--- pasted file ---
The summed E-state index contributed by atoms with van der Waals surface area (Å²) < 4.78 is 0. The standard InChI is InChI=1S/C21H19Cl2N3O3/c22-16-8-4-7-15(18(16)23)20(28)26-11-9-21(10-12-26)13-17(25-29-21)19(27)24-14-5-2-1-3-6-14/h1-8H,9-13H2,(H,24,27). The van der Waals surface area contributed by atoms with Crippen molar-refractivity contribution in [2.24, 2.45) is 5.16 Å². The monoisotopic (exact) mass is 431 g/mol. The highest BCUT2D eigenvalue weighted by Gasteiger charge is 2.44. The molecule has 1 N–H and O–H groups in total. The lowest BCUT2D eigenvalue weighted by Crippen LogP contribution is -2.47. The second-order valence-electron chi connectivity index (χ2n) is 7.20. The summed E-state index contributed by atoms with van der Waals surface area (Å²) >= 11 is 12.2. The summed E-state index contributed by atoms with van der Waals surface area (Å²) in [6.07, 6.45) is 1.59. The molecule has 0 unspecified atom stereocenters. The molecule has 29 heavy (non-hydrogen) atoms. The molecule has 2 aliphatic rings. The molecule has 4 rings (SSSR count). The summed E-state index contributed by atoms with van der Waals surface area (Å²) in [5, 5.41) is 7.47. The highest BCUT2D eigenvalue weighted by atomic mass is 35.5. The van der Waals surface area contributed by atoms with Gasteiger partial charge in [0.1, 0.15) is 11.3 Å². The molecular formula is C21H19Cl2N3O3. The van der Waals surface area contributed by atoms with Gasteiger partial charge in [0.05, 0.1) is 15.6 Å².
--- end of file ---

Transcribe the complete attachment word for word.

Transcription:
The summed E-state index contributed by atoms with van der Waals surface area (Å²) < 4.78 is 0. The standard InChI is InChI=1S/C21H19Cl2N3O3/c22-16-8-4-7-15(18(16)23)20(28)26-11-9-21(10-12-26)13-17(25-29-21)19(27)24-14-5-2-1-3-6-14/h1-8H,9-13H2,(H,24,27). The van der Waals surface area contributed by atoms with Crippen molar-refractivity contribution in [2.24, 2.45) is 5.16 Å². The monoisotopic (exact) mass is 431 g/mol. The highest BCUT2D eigenvalue weighted by Gasteiger charge is 2.44. The molecule has 1 N–H and O–H groups in total. The lowest BCUT2D eigenvalue weighted by Crippen LogP contribution is -2.47. The second-order valence-electron chi connectivity index (χ2n) is 7.20. The summed E-state index contributed by atoms with van der Waals surface area (Å²) >= 11 is 12.2. The summed E-state index contributed by atoms with van der Waals surface area (Å²) in [6.07, 6.45) is 1.59. The molecule has 0 unspecified atom stereocenters. The molecule has 29 heavy (non-hydrogen) atoms. The molecule has 2 aliphatic rings. The molecule has 4 rings (SSSR count). The summed E-state index contributed by atoms with van der Waals surface area (Å²) in [5, 5.41) is 7.47. The highest BCUT2D eigenvalue weighted by atomic mass is 35.5. The van der Waals surface area contributed by atoms with Gasteiger partial charge in [0.1, 0.15) is 11.3 Å². The molecular formula is C21H19Cl2N3O3. The van der Waals surface area contributed by atoms with Gasteiger partial charge in [0.05, 0.1) is 15.6 Å².